Just when you think The Authors can’t get any better, it does. Following Leo Tolstoy and Sylvia Plath, I styled a looked based on the infamous Lolita author himself: Vladimir Nabokov. Although he was born in Russia he lived much of his life in Western Europe and in America, and didn’t achieve literary prominence until he began writing in English. In this way he straddles the two worlds of Russian and American literature. Nabokov worked during an extremely turbulent time, publishing most of his famous writings between 1930 and 1970.
I’ve done many posts inspired by Nabokov’s Lolita, which is one of my favorite books and his most controversial work. Told from the perspective of middle aged Humbert Humbert, the novel catalogues his obsessive passion for pre-teen Dolores, or Lolita as he calls her. It’s here that you can see Nabokov’s true talent as a wordsmith. He takes a gruesome subject, the physical and emotional abuse of a young girl, and makes it sound beautiful. His other writings are also known for their hallmarks of literary progress. Pale Fire, another of his most famous books, is written in the form of a 999-line poem of the same title written by the fictional John Shade, and lengthy commentary by fictional colleague Charles Kinbote. Together these two parts create a disparate narrative around the two characters. Nabokov was a pioneer in this new, abstract structure and received significant critical acclaim for the novel.
Nabokov’s style was fairly conservative and typical of a man at this time. He frequently wore suits, button downs and sweaters, and occasionally, when participating in sports, a polo. I interpreted this with black trouser pants and a simple white button down, now a uniform for business casual workers. For some extra interest I styled it with blue snakeskin heels and a vintage gold belt. And naturally, I couldn’t style the outfit without my Lolita book clutch.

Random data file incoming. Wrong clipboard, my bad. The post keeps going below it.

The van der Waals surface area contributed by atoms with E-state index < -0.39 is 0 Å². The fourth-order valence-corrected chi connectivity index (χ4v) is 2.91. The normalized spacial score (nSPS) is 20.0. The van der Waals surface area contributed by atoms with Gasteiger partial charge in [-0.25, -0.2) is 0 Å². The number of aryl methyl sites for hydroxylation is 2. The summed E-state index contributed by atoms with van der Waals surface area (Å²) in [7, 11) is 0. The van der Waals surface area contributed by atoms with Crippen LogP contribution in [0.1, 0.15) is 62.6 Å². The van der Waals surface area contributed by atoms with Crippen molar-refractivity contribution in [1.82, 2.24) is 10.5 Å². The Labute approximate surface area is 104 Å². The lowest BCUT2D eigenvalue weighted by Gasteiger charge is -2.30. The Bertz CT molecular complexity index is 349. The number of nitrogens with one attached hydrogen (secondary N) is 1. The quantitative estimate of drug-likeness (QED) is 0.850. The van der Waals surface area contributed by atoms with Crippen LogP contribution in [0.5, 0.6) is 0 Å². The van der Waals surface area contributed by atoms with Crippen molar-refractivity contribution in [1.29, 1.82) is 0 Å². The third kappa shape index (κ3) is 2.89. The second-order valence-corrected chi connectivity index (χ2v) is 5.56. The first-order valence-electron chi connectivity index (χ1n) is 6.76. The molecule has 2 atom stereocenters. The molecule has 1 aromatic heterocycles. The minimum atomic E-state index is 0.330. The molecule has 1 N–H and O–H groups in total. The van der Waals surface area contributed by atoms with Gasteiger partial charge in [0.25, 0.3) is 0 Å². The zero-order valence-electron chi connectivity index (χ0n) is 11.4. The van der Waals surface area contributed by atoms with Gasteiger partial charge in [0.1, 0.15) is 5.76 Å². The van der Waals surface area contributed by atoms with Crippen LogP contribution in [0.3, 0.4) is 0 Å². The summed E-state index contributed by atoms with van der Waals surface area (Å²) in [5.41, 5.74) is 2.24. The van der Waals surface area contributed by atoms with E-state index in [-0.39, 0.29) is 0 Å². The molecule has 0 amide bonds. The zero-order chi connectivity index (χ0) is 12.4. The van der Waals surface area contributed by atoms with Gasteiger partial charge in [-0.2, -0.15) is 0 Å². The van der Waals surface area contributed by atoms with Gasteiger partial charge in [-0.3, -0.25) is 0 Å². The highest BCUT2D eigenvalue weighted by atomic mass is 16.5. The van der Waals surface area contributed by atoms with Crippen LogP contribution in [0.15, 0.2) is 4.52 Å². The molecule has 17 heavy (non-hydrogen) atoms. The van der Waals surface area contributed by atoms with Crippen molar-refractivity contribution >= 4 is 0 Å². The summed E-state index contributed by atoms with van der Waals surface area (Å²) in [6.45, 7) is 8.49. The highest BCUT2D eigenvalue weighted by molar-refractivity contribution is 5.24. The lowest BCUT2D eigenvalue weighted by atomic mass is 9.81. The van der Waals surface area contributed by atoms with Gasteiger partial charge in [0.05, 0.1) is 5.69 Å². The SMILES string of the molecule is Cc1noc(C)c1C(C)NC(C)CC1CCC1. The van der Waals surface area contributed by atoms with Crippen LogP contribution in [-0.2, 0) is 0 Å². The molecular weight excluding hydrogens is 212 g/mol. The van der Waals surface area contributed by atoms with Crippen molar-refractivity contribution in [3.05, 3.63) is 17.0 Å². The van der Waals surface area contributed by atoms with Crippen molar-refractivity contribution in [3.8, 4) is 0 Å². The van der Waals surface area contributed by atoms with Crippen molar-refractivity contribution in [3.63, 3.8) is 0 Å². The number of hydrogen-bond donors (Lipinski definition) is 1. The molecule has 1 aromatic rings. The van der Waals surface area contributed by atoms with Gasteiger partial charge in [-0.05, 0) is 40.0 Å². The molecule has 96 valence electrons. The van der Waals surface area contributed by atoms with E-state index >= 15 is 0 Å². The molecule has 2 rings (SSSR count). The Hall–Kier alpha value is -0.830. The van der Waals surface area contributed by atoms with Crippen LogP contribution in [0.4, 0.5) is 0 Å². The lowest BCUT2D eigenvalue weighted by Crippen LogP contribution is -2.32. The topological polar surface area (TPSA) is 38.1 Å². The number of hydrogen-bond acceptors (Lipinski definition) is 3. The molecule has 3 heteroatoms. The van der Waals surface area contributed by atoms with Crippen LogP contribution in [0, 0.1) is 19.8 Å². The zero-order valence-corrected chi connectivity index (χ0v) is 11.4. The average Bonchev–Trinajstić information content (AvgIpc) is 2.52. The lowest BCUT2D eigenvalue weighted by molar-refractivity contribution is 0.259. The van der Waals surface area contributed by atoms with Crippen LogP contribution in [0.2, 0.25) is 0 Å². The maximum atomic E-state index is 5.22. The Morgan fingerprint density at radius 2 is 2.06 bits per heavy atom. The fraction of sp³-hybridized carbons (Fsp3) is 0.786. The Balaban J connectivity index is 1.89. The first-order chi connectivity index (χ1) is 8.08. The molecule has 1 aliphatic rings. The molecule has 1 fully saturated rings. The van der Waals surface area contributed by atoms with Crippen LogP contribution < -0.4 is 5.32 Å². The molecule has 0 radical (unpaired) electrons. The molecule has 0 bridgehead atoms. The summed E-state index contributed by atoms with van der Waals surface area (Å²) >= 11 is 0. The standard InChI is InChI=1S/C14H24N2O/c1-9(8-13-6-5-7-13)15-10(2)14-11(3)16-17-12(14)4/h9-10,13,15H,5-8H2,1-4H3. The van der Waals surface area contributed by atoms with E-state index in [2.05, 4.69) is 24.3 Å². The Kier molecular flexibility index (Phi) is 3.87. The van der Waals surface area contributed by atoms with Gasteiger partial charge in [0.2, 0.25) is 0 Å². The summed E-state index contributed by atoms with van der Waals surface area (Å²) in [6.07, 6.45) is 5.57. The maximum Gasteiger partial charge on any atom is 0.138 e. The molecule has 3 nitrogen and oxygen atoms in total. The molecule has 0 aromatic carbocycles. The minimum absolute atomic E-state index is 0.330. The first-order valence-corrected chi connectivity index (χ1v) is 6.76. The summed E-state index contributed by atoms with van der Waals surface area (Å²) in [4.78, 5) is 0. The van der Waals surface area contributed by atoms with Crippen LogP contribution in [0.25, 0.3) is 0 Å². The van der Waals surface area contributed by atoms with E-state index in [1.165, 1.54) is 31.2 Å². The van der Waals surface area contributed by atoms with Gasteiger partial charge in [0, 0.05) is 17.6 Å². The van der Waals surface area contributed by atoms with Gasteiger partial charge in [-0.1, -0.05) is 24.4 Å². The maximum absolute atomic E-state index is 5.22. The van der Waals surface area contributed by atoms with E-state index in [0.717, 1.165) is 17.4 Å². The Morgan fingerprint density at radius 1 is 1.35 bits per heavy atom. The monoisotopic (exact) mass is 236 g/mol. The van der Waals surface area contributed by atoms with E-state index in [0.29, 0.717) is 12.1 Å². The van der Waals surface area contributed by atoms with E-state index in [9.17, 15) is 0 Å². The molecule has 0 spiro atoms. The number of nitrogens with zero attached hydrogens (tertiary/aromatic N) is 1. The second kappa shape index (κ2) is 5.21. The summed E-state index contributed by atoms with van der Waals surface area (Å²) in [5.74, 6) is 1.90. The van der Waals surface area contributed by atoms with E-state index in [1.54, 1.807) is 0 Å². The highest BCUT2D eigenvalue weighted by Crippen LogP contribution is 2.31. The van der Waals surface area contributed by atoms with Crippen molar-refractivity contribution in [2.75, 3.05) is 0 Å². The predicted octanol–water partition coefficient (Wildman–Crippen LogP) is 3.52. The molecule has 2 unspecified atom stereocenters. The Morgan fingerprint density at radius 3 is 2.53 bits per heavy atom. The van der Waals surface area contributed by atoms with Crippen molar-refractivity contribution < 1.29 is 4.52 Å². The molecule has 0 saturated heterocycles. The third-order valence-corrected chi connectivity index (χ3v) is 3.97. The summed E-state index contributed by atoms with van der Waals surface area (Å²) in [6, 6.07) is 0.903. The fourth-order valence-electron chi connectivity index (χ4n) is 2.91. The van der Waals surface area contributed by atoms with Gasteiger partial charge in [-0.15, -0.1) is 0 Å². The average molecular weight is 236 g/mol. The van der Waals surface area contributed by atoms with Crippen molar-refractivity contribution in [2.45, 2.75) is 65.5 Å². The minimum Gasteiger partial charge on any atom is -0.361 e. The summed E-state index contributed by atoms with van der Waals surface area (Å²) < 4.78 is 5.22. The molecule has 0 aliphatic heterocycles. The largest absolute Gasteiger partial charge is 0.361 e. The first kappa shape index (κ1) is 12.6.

Nabokov was an avid collector and student of butterflies. He wrote extensively on his observations of the creatures and this attention to detail is translated into his fictional writings as well. Syntax, sentence structure, word choice, the devil’s in the details in his writing, much as in the the anatomy of the butterfly. Take this famous line from the beginning of Lolita, “Lolita, light of my life, fire of my loins. My sin, my soul. Lo-lee-ta: the tip of the tongue taking a trip of three steps down the palate to tap, at three, on the teeth. Lo. Lee. Ta.” It’s not merely a sentence, but a melody, a feeling, an experience.
For additional reading on Nabokov, check out this New York Times obituary, it gives an extensive overview of his life and work.
Shirt: H&M, Pants: Zara, Shoes: Shoedazzle, Book Clutch: Etsy (available here)
Photos by Stephanie Krist.